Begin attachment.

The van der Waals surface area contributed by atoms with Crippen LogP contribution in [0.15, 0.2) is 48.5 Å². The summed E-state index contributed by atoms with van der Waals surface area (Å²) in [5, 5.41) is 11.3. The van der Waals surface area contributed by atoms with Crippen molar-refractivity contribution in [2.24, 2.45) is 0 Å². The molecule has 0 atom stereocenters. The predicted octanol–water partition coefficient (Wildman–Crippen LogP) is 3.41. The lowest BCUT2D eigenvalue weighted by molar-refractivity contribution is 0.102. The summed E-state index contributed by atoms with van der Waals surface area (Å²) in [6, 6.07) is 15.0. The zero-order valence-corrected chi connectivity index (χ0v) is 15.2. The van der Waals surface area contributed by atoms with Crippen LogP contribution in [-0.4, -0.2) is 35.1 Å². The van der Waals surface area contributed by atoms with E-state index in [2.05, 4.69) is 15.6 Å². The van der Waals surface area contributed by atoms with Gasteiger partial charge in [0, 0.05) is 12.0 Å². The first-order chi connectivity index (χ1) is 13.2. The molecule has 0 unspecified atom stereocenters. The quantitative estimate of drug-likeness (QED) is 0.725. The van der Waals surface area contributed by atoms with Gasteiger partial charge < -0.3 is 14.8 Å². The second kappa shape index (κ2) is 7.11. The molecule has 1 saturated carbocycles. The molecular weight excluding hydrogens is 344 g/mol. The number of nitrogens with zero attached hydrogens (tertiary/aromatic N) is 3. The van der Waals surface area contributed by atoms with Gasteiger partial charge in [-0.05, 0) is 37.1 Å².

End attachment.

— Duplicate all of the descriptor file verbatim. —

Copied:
The van der Waals surface area contributed by atoms with Crippen LogP contribution in [0.15, 0.2) is 48.5 Å². The summed E-state index contributed by atoms with van der Waals surface area (Å²) in [5, 5.41) is 11.3. The van der Waals surface area contributed by atoms with Crippen molar-refractivity contribution in [2.24, 2.45) is 0 Å². The molecule has 0 atom stereocenters. The predicted octanol–water partition coefficient (Wildman–Crippen LogP) is 3.41. The lowest BCUT2D eigenvalue weighted by molar-refractivity contribution is 0.102. The summed E-state index contributed by atoms with van der Waals surface area (Å²) in [6, 6.07) is 15.0. The zero-order valence-corrected chi connectivity index (χ0v) is 15.2. The van der Waals surface area contributed by atoms with Crippen LogP contribution in [-0.4, -0.2) is 35.1 Å². The van der Waals surface area contributed by atoms with E-state index in [2.05, 4.69) is 15.6 Å². The van der Waals surface area contributed by atoms with Gasteiger partial charge in [0, 0.05) is 12.0 Å². The first-order chi connectivity index (χ1) is 13.2. The molecule has 0 unspecified atom stereocenters. The quantitative estimate of drug-likeness (QED) is 0.725. The van der Waals surface area contributed by atoms with Gasteiger partial charge < -0.3 is 14.8 Å². The second kappa shape index (κ2) is 7.11. The molecule has 1 saturated carbocycles. The molecular weight excluding hydrogens is 344 g/mol. The number of nitrogens with zero attached hydrogens (tertiary/aromatic N) is 3. The van der Waals surface area contributed by atoms with Gasteiger partial charge in [-0.05, 0) is 37.1 Å².